On New Year’s Day, a 500-person mob assembled in the village of Gorra, a small community in the central Indian state of Chhattisgarh, and summoned the town’s Christians. After about 15 people arrived, the Hindu extremist crowd attacked.
Aytu Ram Dhruw, a local Christian in his late 20s, heard the news from an injured friend who told him they needed immediate medical attention.
“About 20 of us quickly rushed to the village to carry them to the hospital and met the mob on our way while entering the village. The mob caught us and began to assault us,” Dhruw said.
While most of the young people outran the mob, Dhruw’s father Bahadur, along with three others, were tracked down.
“They beat my father and three others with sticks, legs, fists, bricks, and stones until they all fell unconscious,” Dhruw said.
While Dhruw and his friends managed to take the victims to the hospital, Dhruw had to release his father from the hospital the same night when two of the assailants identified him in the hospital and threatened to call the mob on them again.
“We did not return to our village since that day,” Dhurw said.
The attack on Gorra’s Christians is far from an isolated incident.
Weeks of coordinated attacks on tribal Christians in the central Indian state of Chhattisgarh have left nearly 1,500 people homeless and traumatized. Right-wing Hindu residents in the Bastar division of the state have chased Christians from their homes and vandalized and demolished their houses and churches, enraged that their neighbors have refused to reject their faith.
“Accusing us of following a foreign religion, and leaving the tribal culture, they gave us a choice either to recant our faith or leave our homes and our village, never to return,” said Dhruw.
While India’s tribal communities have already faced centuries of discrimination and marginalization, Christian tribals suffer additional ostracization.
Nearly 400 incidents of violence against Christians have been documented by the Chhattisgarh Christian Forum (CCF) in the past three years. Even before the violence began to escalate in earnest starting, a 2021 report from the Religious Liberty Commission of Evangelical Fellowship of India (EFI) documented that Chhattisgarh already had the second highest number of persecution incidents of Christians after Uttar Pradesh, the country’s most populous state.
In Bastar, this aggression came to a head in November, when Hindu right-wing groups organized mahapanchayats (regional council meetings) and began ruling and passing measures designed to evict Christians from their communities. The councils banned Christians from worshiping within their own homes, prevented pastors from visiting Christian families in the village, and forbade local believers from carrying out their rituals like weddings or burying their dead in the village. They also restricted Christians from buying or selling goods and from working.
“These meetings were held in all the villages from time to time, and we [tribal Christians] were pressured to recant our faith,” said Dhruw. “We told them that we are on the ‘Correct Way,’ and we cannot leave this Way; our lives have changed. But they refused to listen, and then by November they began to assault Christians in various villages.”
In recent weeks, Christians have been called before their respective village councils and given the option of either recanting their faith or leaving the village.
“Some gave in to the pressure and renounced their Christian faith, while those who did not were assaulted and forced to leave the village immediately,” said Salim Hakku, who pastors in the Bastar district.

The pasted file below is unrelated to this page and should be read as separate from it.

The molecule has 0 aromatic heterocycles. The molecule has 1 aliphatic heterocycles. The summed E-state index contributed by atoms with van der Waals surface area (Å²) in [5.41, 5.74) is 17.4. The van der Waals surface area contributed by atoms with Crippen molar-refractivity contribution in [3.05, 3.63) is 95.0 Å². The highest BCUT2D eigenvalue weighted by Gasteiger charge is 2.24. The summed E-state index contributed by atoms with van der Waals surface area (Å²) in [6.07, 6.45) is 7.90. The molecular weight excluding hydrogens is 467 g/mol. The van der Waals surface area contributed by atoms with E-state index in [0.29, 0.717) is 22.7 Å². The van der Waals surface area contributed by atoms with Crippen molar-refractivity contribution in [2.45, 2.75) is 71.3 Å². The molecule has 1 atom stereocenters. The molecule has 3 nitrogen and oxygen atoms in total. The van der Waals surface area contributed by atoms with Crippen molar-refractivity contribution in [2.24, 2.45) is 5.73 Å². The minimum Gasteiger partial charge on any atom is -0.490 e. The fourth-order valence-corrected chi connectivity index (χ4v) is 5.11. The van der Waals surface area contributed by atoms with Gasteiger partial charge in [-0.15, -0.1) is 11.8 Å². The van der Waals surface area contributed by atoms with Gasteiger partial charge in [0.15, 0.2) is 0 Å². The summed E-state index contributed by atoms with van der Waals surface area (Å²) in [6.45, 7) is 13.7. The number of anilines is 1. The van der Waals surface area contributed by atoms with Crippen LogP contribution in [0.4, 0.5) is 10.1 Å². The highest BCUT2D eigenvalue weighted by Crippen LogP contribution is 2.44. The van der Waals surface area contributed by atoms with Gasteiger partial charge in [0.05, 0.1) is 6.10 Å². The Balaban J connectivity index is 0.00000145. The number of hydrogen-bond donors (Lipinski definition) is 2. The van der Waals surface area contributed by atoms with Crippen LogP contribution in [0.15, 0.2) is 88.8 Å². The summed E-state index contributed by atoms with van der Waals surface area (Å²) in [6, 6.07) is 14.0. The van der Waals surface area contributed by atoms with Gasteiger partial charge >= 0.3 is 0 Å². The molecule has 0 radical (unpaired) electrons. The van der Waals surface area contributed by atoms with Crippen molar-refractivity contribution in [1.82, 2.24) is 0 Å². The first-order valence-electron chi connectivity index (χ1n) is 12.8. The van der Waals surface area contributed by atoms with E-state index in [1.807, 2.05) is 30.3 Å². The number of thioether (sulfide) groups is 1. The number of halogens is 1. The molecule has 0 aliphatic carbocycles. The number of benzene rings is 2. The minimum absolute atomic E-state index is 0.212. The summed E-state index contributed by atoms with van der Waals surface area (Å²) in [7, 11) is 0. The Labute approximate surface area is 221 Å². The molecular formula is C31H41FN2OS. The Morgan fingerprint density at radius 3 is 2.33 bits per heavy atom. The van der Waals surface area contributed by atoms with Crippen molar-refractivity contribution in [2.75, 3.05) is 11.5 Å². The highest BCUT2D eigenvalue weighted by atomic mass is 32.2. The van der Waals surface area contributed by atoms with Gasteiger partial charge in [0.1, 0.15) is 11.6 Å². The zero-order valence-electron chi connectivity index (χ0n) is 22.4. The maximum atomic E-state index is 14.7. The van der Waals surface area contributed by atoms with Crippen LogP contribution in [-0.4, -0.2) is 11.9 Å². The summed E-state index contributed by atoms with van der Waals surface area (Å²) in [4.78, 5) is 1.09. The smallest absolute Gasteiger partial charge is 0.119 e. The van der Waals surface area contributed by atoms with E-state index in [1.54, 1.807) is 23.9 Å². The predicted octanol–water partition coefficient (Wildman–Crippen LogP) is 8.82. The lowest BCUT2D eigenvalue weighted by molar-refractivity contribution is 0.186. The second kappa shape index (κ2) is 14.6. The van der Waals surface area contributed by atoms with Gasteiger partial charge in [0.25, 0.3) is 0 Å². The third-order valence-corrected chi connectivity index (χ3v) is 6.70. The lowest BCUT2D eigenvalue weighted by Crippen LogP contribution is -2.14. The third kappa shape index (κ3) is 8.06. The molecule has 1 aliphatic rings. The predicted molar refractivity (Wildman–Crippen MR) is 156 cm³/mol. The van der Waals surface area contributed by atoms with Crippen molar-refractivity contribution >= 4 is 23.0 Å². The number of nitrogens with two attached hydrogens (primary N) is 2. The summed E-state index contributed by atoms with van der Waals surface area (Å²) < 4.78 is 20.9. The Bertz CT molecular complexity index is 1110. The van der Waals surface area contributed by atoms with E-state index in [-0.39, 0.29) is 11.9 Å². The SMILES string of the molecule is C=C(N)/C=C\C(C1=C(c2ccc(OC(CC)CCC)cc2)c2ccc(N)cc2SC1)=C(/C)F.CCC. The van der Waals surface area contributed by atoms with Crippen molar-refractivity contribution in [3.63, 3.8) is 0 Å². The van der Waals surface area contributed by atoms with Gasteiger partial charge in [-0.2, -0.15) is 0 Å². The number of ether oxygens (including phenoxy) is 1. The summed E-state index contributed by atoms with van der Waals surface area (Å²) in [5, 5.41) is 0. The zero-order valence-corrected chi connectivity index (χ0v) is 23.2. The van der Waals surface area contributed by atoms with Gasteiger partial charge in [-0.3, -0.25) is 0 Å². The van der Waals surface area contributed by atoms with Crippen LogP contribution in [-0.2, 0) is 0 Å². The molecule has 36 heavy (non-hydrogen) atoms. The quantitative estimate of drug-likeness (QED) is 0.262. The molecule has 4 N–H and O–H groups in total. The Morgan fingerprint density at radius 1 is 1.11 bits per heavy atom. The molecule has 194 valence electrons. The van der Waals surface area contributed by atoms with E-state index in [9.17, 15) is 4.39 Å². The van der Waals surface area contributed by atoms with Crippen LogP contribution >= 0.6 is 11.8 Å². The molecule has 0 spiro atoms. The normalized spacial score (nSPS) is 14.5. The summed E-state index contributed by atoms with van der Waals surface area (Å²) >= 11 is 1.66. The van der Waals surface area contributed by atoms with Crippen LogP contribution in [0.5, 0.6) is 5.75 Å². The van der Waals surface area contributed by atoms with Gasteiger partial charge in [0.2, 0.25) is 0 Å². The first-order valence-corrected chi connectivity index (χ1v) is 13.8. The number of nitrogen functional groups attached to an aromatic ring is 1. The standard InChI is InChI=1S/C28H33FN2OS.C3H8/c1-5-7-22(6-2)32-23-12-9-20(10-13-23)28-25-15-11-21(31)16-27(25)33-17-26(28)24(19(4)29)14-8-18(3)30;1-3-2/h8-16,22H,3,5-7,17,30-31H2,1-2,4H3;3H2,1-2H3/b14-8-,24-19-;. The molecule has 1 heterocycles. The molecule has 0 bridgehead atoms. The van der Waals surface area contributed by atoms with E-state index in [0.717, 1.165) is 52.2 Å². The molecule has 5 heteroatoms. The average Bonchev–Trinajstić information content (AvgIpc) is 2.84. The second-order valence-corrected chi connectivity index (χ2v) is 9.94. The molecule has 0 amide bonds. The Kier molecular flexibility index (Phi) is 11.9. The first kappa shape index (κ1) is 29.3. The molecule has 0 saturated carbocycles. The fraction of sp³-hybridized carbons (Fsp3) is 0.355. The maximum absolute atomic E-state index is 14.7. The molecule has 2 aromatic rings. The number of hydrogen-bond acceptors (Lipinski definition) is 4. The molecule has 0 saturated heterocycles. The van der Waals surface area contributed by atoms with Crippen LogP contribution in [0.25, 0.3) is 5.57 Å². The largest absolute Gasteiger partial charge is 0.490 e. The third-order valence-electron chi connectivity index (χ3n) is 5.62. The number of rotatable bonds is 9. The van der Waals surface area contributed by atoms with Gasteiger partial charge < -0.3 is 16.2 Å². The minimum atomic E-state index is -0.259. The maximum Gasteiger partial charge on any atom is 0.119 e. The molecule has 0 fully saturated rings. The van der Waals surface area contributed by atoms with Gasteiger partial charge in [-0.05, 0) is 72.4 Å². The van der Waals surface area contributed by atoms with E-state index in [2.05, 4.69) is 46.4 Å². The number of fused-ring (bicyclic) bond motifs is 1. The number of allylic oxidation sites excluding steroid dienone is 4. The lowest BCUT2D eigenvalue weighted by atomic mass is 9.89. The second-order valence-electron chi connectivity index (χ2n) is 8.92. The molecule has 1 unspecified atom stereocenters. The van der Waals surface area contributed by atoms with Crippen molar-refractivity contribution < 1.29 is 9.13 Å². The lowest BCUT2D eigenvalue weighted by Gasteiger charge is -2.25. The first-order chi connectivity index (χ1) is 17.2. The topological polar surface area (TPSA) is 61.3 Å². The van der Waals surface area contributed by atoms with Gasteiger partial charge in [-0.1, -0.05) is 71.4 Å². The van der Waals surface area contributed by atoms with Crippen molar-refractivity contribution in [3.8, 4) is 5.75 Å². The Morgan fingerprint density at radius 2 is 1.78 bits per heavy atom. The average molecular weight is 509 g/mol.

The timing of these expulsions has meant that those fleeing have had to contend with harsh cold weather. At times, they’ve had to beg the government for shelter, and Christian organizations have been the only parties to provide food, clothing, and basic necessities. And at the advice of the police, the Christian tribals also had to forgo Christmas and New Year’s gatherings.
“Several matters were reported to the police time and again. No action was taken by them, which has resulted in the series of attacks against the Christian community,” said CCF chairman Arun Pannalal in a press conference on January 4. “The police have not only neglected our complaints, but they have also encouraged the attackers and we have evidence of this.”
Though the anti-Christian violence is by and large projected as a reaction of non-Christian tribals against their Christian tribal neighbors, the authorities admit that the attacks seem to be orchestrated by outsiders. Locals blame prime minister Narendra Modi’s Bharatiya Janata Party (BJP) and the Rashtriya Swayamsevak Sangh (RSS), the Hindu extremist organization, for inciting the attacks. Two local BJP leaders have been arrested in connection with various incidents of violence against the Christian community.
“Although such acts are interpreted as isolated attacks, in reality they are orchestrated attempts to malign the Christian community. It is understood to be the continuation of a series of attacks against Christians in Chhattisgarh state in recent years,” said Asir Ebenezer, the general secretary of the National Council of Churches in India, in a statement. “The increase in violence against Christians all over India especially among the economically weaker sections of the society exposes the persecution meant to cleanse a particular religious community from all spaces.”
EFI hand delivered a letter to Bhupesh Baghel, the chief minister of Chhattisgarh, right before Christmas. After the meeting, Baghel tweeted that the government had taken action and that nobody was above the law.
But Christian leaders say that because the attacks continue, much more help is still desired.
“The government must demonstrate the political will to protect the state’s social fabric and intervene to end violence against Christian tribals in Bastar,” said Pannalal.